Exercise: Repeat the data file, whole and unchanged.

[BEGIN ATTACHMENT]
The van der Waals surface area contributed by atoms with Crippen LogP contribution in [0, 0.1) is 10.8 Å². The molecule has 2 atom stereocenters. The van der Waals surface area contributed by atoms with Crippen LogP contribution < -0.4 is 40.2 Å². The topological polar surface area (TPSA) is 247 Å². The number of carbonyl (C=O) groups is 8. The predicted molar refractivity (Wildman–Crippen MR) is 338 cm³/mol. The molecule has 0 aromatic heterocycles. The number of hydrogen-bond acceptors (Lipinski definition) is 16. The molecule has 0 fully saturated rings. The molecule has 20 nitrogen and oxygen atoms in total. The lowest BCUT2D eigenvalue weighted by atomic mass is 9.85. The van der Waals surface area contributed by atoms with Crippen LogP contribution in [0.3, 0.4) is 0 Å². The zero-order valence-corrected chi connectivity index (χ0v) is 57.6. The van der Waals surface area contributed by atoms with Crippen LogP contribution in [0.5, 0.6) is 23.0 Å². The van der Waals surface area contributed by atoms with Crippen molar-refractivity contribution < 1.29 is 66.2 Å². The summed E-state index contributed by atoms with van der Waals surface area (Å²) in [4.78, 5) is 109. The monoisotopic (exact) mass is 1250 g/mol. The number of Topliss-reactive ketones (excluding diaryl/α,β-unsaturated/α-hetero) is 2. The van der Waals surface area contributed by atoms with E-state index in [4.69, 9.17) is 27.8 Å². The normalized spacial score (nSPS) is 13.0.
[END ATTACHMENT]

The van der Waals surface area contributed by atoms with Crippen LogP contribution in [0, 0.1) is 10.8 Å². The molecule has 2 atom stereocenters. The van der Waals surface area contributed by atoms with Crippen LogP contribution < -0.4 is 40.2 Å². The topological polar surface area (TPSA) is 247 Å². The number of carbonyl (C=O) groups is 8. The predicted molar refractivity (Wildman–Crippen MR) is 338 cm³/mol. The molecule has 0 aromatic heterocycles. The number of hydrogen-bond acceptors (Lipinski definition) is 16. The molecule has 0 fully saturated rings. The molecule has 20 nitrogen and oxygen atoms in total. The lowest BCUT2D eigenvalue weighted by atomic mass is 9.85. The van der Waals surface area contributed by atoms with Crippen LogP contribution in [0.3, 0.4) is 0 Å². The zero-order valence-corrected chi connectivity index (χ0v) is 57.6. The van der Waals surface area contributed by atoms with Crippen LogP contribution in [0.5, 0.6) is 23.0 Å². The van der Waals surface area contributed by atoms with Crippen molar-refractivity contribution < 1.29 is 66.2 Å². The summed E-state index contributed by atoms with van der Waals surface area (Å²) in [4.78, 5) is 109. The monoisotopic (exact) mass is 1250 g/mol. The number of Topliss-reactive ketones (excluding diaryl/α,β-unsaturated/α-hetero) is 2. The van der Waals surface area contributed by atoms with E-state index in [4.69, 9.17) is 27.8 Å². The normalized spacial score (nSPS) is 13.0.